Price Of US Treasurys Plummets And Yields Shoot Higher After Federal Open Market Committee Issues Rosier-Than-Expected Economic Forecast

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Bernanke
U.S. Federal Reserve Chairman Ben Bernanke

The yield on the benchmark 10-year U.S. government bonds, also known as Treasurys, shot up more than 6 percent Wednesday after the Federal Reserve issued an economic outlook that was more optimistic than many had expected.

The central bank's key rate-setting committee, known as the Federal Open Market Committee, or FOMC, concluded a two-day meeting on Wednesday and issued a statement saying it will continue its quantitative easing program at $85 billion per month to stimulate the U.S. economy and provide liquidity to markets while also keeping short-term interest rates the same.

While still noting that joblessness was "elevated," the FOMC said, "Labor market conditions have shown further improvement in recent months. The committee also said that it sees "the downside risks to the outlook for the economy and the labor market as having diminished since the fall."

Crucially, the FOMC said it expects unemployment to decline more quickly than it had expected and also to fall to a lower level than it has previously forecast.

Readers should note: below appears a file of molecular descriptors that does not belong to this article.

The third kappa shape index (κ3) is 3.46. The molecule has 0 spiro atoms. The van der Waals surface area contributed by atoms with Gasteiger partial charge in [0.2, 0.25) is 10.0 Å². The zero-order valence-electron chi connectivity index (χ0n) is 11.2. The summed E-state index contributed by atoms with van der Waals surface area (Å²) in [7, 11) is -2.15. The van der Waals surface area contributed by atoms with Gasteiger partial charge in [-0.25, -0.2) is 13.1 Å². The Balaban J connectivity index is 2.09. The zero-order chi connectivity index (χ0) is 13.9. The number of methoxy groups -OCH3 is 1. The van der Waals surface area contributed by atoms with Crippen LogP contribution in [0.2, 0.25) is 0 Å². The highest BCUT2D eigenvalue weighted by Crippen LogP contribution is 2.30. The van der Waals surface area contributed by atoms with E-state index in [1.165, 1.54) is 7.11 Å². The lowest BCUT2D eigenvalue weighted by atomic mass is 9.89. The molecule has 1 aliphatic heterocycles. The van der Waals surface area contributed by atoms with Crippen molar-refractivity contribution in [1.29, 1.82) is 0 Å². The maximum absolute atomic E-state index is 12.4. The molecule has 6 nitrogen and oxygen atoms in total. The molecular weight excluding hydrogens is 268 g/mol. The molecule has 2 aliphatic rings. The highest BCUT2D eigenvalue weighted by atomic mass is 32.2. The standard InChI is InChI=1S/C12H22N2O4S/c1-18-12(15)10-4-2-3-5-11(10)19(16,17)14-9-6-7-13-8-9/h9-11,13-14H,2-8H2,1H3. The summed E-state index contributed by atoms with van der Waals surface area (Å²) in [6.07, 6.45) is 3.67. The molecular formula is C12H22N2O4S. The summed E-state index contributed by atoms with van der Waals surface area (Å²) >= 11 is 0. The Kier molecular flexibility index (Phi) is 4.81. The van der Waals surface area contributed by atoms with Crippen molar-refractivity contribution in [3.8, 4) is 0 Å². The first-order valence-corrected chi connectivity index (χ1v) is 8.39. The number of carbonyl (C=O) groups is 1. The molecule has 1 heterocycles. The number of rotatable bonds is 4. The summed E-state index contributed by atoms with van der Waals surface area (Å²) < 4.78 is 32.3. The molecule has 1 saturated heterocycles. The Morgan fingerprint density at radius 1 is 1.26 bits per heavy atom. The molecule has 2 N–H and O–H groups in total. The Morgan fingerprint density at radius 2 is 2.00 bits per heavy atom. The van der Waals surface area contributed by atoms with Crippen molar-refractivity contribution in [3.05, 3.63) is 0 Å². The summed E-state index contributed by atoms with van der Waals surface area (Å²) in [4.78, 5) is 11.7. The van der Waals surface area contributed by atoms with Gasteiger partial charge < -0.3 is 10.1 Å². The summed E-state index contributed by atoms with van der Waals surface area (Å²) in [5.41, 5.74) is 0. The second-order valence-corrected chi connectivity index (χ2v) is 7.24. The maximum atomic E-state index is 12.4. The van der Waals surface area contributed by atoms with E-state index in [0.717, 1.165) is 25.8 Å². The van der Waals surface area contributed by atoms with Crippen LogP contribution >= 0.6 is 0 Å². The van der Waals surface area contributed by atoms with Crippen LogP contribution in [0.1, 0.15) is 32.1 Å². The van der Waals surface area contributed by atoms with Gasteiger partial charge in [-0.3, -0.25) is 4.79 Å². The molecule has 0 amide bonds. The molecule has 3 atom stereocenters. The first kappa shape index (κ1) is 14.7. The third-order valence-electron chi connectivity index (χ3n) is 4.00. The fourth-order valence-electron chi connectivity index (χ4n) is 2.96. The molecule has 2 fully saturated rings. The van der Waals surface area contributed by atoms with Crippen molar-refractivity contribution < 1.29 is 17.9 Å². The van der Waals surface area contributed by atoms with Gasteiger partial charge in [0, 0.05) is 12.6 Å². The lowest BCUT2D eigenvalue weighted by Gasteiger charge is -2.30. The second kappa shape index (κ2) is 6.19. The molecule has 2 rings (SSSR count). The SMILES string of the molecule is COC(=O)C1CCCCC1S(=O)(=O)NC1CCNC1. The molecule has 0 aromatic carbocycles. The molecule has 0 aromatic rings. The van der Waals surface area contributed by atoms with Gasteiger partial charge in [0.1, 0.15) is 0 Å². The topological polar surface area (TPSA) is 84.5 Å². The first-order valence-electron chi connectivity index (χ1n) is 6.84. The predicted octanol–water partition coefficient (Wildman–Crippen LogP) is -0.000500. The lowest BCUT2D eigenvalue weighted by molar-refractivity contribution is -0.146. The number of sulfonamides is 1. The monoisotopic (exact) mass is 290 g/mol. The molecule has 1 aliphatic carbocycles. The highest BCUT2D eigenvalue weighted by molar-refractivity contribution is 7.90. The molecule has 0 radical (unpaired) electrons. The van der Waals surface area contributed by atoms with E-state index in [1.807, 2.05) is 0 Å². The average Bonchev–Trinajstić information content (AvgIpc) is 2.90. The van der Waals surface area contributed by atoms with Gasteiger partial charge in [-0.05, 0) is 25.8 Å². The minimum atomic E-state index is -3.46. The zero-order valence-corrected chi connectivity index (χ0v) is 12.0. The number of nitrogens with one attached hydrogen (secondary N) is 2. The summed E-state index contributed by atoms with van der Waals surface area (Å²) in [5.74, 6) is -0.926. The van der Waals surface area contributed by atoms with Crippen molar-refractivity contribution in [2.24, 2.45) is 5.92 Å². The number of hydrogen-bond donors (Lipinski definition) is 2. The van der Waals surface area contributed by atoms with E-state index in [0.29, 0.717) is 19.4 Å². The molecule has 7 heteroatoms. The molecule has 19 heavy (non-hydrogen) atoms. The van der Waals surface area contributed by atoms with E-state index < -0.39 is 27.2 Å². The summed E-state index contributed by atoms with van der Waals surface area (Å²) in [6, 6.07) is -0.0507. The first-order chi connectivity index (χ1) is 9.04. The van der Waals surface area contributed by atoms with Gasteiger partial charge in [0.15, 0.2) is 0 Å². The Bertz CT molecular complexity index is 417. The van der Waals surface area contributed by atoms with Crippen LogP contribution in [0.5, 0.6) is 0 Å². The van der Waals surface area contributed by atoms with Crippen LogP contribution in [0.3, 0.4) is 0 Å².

By the end of 2014, for example, the FOMC sees unemployment hitting between 6.5 percent and 6.8 percent, an improvement from March when they saw it hitting between 6.7 percent and 7 percent by then. At the end of last year, the forecast was 6.8 percent to 7.3 percent.

"The new language hints that the outlook has improved sufficiently to begin thinking about reducing the monthly purchases, even if the improvement hasn't been substantial enough to warrant a complete halt," Paul Ashworth, chief U.S. economist for London's Capital Economics, said. 

Markets reacted strongly to the suddenly heightened prospects for diminished bond purchases by the Fed and the resulting increase in interest rates. Treasury yields shot up, at one point surging 6.14 percent. 

The dollar rose 0.84 percent against the euro and 0.3 percent against they yen.

Stocks, meanwhile posted losses of between 1 percent and 0.5 percent.

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